Call it any way you want, snow in Upstate New York not easy to handle
By John Addyman
My understanding is that the Inuit people had 22 words for “snow.”
I have a few words for it myself, few of which we can print.
When I was a little boy, I loved snow. I loved riding my sled down big hills and throwing snowballs and building snow forts and making angels in the snow and getting out in the cold.
That lasted for years, right up to the moment my dad handed me a shovel and pointed to the sidewalk, which was buried under 10 inches of the white stuff.
When I was a paperboy and it snowed, you had to slog through it. You were up so early, very few people had a chance to get out and clear a sidewalk or steps, so my route always took a lot more time and created a lot more problems — I couldn’t run away from one dog, for instance, but he usually had more trouble than I did in the snow and we’d sort of end the excitement in a face-off draw.
My family lived in northeast Pennsylvania, so I knew what a snowstorm looked like.
We lived on the top of a hill in Clarks Summit, and every time we had a good snowstorm, my dad and I would go into the sunporch and watch cars trying — but not succeeding — in getting up our hill. The next morning I got to go outside and watch my dad have the same problem backing his Buick up our very steep driveway.
Then he’d get out of his car and say, “Get the shovel!”
Years later, as luck would have it, my dear wife decided we’d get married in December — her semester break between classes and student teaching, and my holiday break between semesters in the school where I taught. The night of our wedding, the weather forecasters were talking gloom, doom and feet of snow. We had a three-hour trip from the reception to our apartment, and I didn’t want to have that turn into a day-long trip (two years prior, I was hitch-hiking home to see her and got stranded when they closed the turnpike because of snow.) It was so cold that day that the skin on my banjo cracked.
So, we left the wedding reception early to avoid getting stuck in the snow.
Think I have ever heard the last of that?
We moved to Albany in the 1980s, but because our house in Pennsylvania sold so quickly, we had to wait four months for the house in Altamont (west of Albany) to be vacated. We were in an apartment with our first daughter for all that time and the first week we were there we learned all kinds of lessons about the difference between snow in Pennsylvania and snow in Upstate New York.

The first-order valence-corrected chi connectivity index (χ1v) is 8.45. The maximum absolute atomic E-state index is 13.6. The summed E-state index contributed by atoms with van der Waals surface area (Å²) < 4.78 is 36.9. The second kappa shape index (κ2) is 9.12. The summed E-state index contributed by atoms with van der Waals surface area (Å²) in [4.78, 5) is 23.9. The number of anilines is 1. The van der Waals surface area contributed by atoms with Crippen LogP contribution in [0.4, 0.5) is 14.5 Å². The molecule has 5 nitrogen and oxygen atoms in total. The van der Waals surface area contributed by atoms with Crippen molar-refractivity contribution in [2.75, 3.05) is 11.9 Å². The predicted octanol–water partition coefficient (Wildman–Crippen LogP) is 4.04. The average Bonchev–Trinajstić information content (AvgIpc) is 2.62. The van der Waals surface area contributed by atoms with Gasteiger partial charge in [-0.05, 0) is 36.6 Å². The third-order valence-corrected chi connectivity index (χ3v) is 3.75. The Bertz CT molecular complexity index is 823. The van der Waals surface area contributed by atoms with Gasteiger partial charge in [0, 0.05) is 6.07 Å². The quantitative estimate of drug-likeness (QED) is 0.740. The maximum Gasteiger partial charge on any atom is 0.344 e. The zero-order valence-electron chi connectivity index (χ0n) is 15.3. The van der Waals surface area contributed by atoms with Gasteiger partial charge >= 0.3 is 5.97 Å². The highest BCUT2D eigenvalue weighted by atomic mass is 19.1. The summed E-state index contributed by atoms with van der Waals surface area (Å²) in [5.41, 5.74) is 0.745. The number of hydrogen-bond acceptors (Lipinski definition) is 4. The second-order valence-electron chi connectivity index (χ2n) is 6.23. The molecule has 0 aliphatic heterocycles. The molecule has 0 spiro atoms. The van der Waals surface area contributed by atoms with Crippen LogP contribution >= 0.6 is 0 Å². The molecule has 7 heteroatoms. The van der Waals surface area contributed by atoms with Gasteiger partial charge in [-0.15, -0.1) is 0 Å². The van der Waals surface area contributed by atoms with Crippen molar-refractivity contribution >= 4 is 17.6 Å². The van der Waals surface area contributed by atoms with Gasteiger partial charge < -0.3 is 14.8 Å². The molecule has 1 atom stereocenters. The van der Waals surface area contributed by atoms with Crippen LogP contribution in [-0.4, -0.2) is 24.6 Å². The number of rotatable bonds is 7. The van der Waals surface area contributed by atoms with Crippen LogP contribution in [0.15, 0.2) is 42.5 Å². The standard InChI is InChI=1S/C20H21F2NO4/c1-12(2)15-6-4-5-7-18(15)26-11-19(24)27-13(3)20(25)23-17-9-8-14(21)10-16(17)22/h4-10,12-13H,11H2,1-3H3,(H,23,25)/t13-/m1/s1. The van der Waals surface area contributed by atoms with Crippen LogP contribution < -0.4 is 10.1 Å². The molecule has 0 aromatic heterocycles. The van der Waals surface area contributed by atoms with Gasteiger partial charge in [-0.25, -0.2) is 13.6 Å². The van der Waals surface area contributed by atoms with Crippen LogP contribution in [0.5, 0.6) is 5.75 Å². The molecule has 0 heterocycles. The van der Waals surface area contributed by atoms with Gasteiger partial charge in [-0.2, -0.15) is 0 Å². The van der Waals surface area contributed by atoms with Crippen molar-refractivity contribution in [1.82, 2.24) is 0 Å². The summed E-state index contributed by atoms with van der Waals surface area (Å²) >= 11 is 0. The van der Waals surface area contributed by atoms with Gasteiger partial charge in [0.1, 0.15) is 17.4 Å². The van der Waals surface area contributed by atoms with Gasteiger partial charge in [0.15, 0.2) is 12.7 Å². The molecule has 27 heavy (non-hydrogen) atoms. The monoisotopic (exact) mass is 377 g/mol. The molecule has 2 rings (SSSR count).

In that first week, we had a huge snowstorm — 27 inches. It took my wife and me most of the day to shovel our driveway, which was maybe 40 feet long, and the 4-foot mound of snow that was at the end of it.
Then we found out, half-way through the afternoon, that the schools had all been open. We were sure they would be closed. We hadn’t even considered the possibility they might be open.
About a month later, my old sports editor from Pennsylvania called to see how I was doing.
“How’s the weather?” he asked.
“We’re getting a dusting,” I told him.
“That’s not bad,” he said.
“It’s a dusting of four inches,” I said.
“We have been blessed with a similar dusting for the last 11 days straight.”
Then we moved to Wayne County.
Yes, I had heard about lake effect snow.
“How bad can it be?” I asked myself.
We had a Christmastime snowfall the first year we were in this area. I had no snow blower and a 100-foot driveway. I thought I’d go out and get a little bit ahead of the storm and clear the driveway.
An hour later, I came into the house. My wife was sitting in the kitchen as I entered, and her jaw dropped.
“John?” she asked.
She could have just as reasonably asked, “Yeti?”
I was covered, head to toe, in snowblast from the wind and the heavy, wet snow. My beard was white and frozen into one piece. My face was white. My eyelashes were white. I had snow in my ears. I tried to speak to her and my face cracked from the ice that had formed.
My toes were numb. My fingers were numb. But standing in the house for just a moment, I realized how much I was sweating from all the work I’d done. I clearly remember being out there shoveling and unable to see across the street or the house next door.
When I took my jeans off, I could stand them up — they were still partially frozen.
I looked outside, where all the snow I had cleared from the driveway had been replaced. “This is nuts,” I said to myself.
That night, I asked my wife the important question.
“Why did we move here?” I asked.
“Grandchildren,” she said.
“Go to sleep,” she said.
“You have to get up early tomorrow.”
“To shovel the driveway so I can go to work.”
As I said, I have lots of words to describe snow.